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dont know how, but rod shop bud in reno (sparks)told me that if i had a large window 55 cab and wanted to chop the top that it can be done by a glass shop. but he said they generally break 2 or 3 before they get one right, and you get to buy the new ones as they break, so it has the potential to be even more expensive than you think. if they sand blasted the glass off, it would seem like they would never break, so they must not have done it that way there. it's one reason i would never even think of chopping the top unless it had mostly straight glass. even tho most newer front glass is curved. just goin on what i was told here.
 

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I checked around for a shop that could handle shaping my existing windshield to fit after I chop the top on my '53 Plymouth. The best deal I found was a small, one man shop which quoted me $100 for the job. I drive my car to his shop after cutting the top down and he will shape my existing glass to fit while I wait. I asked about how he handles the problem if the glass breaks, and he told me that if you take your time with it and do it right the windshield won't break.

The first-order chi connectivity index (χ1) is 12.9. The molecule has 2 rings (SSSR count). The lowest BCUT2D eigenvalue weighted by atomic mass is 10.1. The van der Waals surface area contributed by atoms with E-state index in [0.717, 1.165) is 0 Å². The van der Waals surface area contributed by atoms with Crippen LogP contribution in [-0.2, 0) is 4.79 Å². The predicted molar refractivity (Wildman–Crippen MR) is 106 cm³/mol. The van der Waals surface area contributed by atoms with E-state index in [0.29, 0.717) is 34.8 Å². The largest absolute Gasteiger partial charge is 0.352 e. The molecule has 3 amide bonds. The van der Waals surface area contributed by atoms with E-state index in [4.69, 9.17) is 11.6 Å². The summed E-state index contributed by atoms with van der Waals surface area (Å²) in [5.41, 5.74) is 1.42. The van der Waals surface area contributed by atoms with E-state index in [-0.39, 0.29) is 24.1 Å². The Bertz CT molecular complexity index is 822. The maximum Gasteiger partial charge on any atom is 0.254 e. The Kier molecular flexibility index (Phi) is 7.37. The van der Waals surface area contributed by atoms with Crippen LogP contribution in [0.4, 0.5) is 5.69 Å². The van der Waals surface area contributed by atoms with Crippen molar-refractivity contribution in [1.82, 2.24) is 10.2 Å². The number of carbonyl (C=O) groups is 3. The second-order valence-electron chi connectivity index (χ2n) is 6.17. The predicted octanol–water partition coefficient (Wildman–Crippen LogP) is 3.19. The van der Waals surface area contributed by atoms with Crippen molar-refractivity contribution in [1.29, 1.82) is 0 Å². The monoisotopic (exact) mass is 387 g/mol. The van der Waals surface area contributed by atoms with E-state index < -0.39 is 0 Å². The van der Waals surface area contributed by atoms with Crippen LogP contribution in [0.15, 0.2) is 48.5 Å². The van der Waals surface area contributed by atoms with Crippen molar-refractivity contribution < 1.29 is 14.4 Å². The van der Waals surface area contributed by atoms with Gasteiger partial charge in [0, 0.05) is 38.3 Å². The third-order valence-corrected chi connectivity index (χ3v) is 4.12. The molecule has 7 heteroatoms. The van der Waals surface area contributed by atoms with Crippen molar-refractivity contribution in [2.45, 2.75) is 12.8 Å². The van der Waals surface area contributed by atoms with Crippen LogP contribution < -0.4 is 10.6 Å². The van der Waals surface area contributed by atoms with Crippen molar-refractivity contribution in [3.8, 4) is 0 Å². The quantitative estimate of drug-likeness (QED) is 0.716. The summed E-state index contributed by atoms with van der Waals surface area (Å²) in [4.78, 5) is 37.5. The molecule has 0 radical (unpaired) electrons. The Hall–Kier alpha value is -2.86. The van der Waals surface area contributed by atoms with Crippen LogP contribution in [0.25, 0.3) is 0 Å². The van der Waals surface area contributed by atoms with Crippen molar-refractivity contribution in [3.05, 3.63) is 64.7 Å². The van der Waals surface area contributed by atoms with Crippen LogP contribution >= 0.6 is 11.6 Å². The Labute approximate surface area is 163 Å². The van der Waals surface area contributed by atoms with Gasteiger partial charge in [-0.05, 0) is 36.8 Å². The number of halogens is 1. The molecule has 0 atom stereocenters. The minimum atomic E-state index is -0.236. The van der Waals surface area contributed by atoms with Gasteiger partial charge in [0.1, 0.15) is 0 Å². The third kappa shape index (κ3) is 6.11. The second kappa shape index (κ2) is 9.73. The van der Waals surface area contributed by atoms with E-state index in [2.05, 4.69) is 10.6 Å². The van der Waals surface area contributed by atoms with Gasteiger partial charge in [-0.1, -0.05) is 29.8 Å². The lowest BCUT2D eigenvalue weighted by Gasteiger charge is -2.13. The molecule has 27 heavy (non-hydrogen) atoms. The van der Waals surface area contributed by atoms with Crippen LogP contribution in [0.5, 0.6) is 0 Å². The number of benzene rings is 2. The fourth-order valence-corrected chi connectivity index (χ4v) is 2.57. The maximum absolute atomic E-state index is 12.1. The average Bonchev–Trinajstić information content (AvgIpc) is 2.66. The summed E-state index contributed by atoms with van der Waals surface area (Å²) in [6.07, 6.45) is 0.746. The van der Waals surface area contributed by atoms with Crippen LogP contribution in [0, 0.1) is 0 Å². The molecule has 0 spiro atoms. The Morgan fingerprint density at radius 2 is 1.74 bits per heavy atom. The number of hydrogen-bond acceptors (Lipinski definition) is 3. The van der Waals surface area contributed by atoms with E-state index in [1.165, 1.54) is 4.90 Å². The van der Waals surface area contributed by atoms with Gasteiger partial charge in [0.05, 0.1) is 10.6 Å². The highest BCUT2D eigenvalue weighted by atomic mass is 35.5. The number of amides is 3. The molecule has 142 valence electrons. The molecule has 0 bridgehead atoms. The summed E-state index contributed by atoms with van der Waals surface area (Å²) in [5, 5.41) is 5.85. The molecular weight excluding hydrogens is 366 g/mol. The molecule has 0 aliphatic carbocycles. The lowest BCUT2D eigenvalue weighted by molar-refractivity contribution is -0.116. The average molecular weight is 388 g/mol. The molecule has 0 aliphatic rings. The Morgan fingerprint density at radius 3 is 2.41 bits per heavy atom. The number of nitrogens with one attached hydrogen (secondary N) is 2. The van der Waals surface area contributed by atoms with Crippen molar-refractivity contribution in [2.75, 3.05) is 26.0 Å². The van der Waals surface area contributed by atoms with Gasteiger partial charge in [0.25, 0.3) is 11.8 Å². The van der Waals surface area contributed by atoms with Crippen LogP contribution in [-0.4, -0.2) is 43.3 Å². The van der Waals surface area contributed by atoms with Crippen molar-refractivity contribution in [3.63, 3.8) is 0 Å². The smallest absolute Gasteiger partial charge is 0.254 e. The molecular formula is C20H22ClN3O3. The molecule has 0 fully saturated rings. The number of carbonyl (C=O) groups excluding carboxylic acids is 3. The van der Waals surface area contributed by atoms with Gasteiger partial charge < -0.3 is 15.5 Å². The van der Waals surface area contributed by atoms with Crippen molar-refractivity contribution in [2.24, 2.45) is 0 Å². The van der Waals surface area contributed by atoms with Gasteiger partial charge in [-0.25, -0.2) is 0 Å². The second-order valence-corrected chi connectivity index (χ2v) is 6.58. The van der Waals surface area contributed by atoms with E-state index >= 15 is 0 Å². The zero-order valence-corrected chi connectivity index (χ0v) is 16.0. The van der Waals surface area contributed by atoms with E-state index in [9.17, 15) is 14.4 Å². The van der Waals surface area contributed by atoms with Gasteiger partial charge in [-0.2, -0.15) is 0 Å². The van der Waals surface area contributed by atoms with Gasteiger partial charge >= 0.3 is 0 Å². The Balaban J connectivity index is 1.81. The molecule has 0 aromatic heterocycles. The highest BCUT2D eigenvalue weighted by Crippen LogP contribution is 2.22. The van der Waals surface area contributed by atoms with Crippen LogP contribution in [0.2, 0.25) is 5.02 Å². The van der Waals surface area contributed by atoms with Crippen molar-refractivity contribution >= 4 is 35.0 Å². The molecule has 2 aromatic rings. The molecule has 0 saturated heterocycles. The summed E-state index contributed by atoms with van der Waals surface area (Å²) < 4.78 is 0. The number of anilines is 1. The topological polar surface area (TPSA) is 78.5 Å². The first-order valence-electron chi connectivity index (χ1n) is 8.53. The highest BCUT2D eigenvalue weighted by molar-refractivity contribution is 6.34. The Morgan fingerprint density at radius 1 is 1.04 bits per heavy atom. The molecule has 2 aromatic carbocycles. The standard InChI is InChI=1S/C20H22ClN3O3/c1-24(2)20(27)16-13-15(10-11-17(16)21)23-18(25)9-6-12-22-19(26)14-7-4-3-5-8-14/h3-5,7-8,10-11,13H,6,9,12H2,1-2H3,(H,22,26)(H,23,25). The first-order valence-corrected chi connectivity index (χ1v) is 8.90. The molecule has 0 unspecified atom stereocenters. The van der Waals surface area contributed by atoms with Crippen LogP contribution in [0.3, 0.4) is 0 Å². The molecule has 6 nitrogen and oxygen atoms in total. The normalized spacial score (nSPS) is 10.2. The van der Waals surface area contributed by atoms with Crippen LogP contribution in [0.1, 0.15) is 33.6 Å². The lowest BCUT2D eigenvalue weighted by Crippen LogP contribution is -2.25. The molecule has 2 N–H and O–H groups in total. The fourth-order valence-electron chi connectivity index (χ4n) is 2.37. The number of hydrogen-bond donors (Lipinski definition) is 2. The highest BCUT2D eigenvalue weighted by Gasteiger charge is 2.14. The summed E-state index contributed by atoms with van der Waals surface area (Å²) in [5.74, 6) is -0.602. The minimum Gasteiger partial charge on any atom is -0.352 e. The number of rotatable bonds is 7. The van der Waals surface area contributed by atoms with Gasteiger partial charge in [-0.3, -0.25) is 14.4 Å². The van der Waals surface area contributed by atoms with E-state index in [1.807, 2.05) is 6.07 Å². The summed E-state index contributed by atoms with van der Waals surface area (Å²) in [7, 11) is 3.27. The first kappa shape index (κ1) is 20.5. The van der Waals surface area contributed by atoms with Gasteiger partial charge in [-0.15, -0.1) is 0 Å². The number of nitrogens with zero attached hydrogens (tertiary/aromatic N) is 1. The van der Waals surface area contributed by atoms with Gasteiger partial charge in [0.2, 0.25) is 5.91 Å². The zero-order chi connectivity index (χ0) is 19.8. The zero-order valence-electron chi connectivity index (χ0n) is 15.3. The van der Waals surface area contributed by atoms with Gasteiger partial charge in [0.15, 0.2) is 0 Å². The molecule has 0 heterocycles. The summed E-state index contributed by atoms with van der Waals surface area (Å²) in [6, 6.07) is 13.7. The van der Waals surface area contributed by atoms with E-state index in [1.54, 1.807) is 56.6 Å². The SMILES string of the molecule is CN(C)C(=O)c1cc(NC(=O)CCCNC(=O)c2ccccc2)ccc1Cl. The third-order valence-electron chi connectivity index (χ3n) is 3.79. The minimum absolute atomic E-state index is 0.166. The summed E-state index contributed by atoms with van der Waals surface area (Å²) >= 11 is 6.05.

As you look for a shop in your area, hunt for the small business guy who is willing to take his time with your prized possession and do you right. A rush job by a bigger company that doesn't have time for you in the firrst place may cause you to buy multiple windshields before it is all over.

You took your time chopping the top, they should take their time cutting the glass.

Phillip